Spirits were high on Humberside on New Year’s Day. Hull had just beaten Sheffield Wednesday and the Tigers were sitting only a point outside of the Championship play-off places following an eye-catching first half of the season under Grant McCann (W11-D6-L9).
However, fortunes have nosedived at an alarming rate since. City suffered four straight defeats to plummet down the second-tier standings and pounds were then deemed more important than points as dynamic duo Jarrod Bowen and Kamil Grosicki were sold in January’s final hours – that calculated gamble is now in grave danger of backfiring.
The Allams – Hull’s owners – effectively surrendered an assault on the top-six, preferring to settle for consolidation in the Championship in the process. Even so, a crippling injury list, a major crisis of confidence, and the disturbing loss of form (W0-D2-L8) has seen the Tigers collapse into the relegation reckoning.
Outside of the Premier League campaigns, this is now Hull’s longest run without a victory since 1995. Performances at the KCOM Stadium have flopped – City have picked up one point from a possible 18 in front of an increasingly exasperated home crowd since before Christmas, and more than half of all games played on East Yorkshire soil have now been lost.
Defending has gone to rack and ruin in a spell littered with injuries to key personnel, while all attacking threats have disappeared with the exit of Bowen and Grosicki. Just eight goals have been scored in the last 10 games and four of those came in a freakish contest against Swansea. Five times the Tigers have failed to score in their rotten recent run.
Outplayed and outclassed against Leeds, McCann opted for a new-look formation in the search for an overdue reaction. Rather than the 4-2-3-1 or a 4-3-3 shape City have stuck with for the duration of the campaign, the Northern Irishman opted for a narrow diamond in midfield, with Martin Samuelsen starting behind of Josh Magennis and Mallik Wilks.
The Hull boss said the reason behind it was to limit the dominance of midfielder Kalvin Phillips and during the first half, it worked, with Samuelsen also getting some creative freedom in the number 10 role. However, Leeds’ second strike led to an inevitable capitulation of structure and a collapse in the all-round performance of the Tigers.
McCann has urged his team to play without fear as they approach a make-or-break period of the campaign. Three of City’s next four games will see the Tigers pitted against teams currently below them in the table. As well as travelling to Stoke, the Humbersiders host Charlton and Middlesbrough on consecutive Saturdays leading into the international break.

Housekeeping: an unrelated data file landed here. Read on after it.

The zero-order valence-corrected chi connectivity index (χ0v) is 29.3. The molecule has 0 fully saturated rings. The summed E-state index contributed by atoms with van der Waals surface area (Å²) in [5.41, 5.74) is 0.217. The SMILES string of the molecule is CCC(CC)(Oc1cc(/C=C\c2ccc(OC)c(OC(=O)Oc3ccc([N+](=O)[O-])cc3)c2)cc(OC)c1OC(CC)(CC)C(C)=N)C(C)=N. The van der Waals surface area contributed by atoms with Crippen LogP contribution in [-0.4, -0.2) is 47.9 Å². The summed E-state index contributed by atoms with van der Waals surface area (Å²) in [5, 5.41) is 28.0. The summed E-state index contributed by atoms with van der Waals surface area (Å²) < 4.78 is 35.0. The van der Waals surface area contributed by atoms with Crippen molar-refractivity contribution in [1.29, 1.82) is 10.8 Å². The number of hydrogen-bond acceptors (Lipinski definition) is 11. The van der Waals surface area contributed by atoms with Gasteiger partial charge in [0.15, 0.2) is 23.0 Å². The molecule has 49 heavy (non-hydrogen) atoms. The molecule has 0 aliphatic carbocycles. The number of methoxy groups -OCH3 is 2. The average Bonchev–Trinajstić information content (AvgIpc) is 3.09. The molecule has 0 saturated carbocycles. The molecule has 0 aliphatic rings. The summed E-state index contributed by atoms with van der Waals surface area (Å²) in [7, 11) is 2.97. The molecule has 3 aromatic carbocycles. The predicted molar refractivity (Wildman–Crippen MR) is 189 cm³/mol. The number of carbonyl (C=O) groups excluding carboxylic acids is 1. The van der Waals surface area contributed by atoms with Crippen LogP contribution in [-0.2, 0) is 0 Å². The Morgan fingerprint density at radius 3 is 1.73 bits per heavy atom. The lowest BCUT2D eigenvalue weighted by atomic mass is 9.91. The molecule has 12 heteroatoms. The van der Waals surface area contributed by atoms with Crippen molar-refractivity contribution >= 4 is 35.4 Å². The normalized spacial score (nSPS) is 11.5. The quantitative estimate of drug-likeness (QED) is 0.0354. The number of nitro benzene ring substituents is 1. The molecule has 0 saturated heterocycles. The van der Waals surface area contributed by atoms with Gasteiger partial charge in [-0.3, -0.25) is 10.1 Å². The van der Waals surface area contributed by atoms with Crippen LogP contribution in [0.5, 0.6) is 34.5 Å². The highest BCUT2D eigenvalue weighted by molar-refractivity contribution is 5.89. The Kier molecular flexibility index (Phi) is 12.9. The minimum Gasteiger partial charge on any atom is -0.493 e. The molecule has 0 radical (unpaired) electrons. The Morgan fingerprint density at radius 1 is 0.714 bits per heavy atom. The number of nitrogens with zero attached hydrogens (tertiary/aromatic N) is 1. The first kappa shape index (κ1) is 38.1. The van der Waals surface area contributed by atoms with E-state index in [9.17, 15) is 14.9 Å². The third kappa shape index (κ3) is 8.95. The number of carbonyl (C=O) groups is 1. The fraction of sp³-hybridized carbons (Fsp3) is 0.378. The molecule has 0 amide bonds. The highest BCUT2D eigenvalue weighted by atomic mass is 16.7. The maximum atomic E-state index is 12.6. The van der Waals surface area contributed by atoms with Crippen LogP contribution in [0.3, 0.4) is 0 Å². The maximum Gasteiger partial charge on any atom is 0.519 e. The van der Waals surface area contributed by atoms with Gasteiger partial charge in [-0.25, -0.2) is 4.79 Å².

A turnaround is clearly possible and plausible but evidence available suggests Hull’s quest to preserve their Championship status will go right to the wire. Value might have already evaporated on the Humbersiders in the relegation market – City were 275/1 for the drop in mid-January – but 10/3 (Bet365) quotes on McCann’s men falling into League One still stands out with Barnsley, Luton and Wigan all displaying resurgent qualities in recent weeks.
Newport’s faint League Two play-off prospects were surely extinguished on Saturday as the Exiles were handed a 5-0 shellacking at crisis club Oldham. Post-match County manager Michael Flynn suggested his squad is lacking in character and that the players do not appear to be backing him and his staff, whilst also questioning his own future at Rodney Parade.
The Welsh outfit, who were also beaten 4-2 at Grimsby last midweek, have now lost five successive away league games, and have recorded just four triumphs from their last 21. That rotten recent run has seen Newport slide down the table to 16th, ending any realistic hopes of matching last season’s incredible last-gasp run to the play-off final.
“We had different characters last season and a different team ethic,” said the Exiles boss after the battering at Boundary Park. “I didn’t see that performance coming, but that’s probably me being naïve. I take responsibility. They’re my players, I back them and it doesn’t look like we’re getting backed back at the minute.”
Goalkeeper Tom King and his defence have been County’s most effective department throughout the season and they still have the joint-second best goals-against record in League Two. But the usually rock-solid back line has shown all the strength of a wet paper towel over the past week with nine goals conceded in those last two road trips.
Scoring goals has been a problem all year, with bottom club Stevenage still the only side in the division to net fewer than the Exiles, but they now appear to have problems at both ends of the pitch. On Saturday, Flynn’s men were dominated from start to finish, offering little resistance to the Oldham tide, whilst managing just one attempt on-target throughout.
The match at Oldham was Newport’s ninth in February and County have 12 more games to cram in before the end of April. The team have been struck by an ongoing injury crisis and there’s no doubt County have looked fatigued recently, suggesting the side are easily opposed in upcoming weeks as they settle themselves for a place in mid-table obscurity.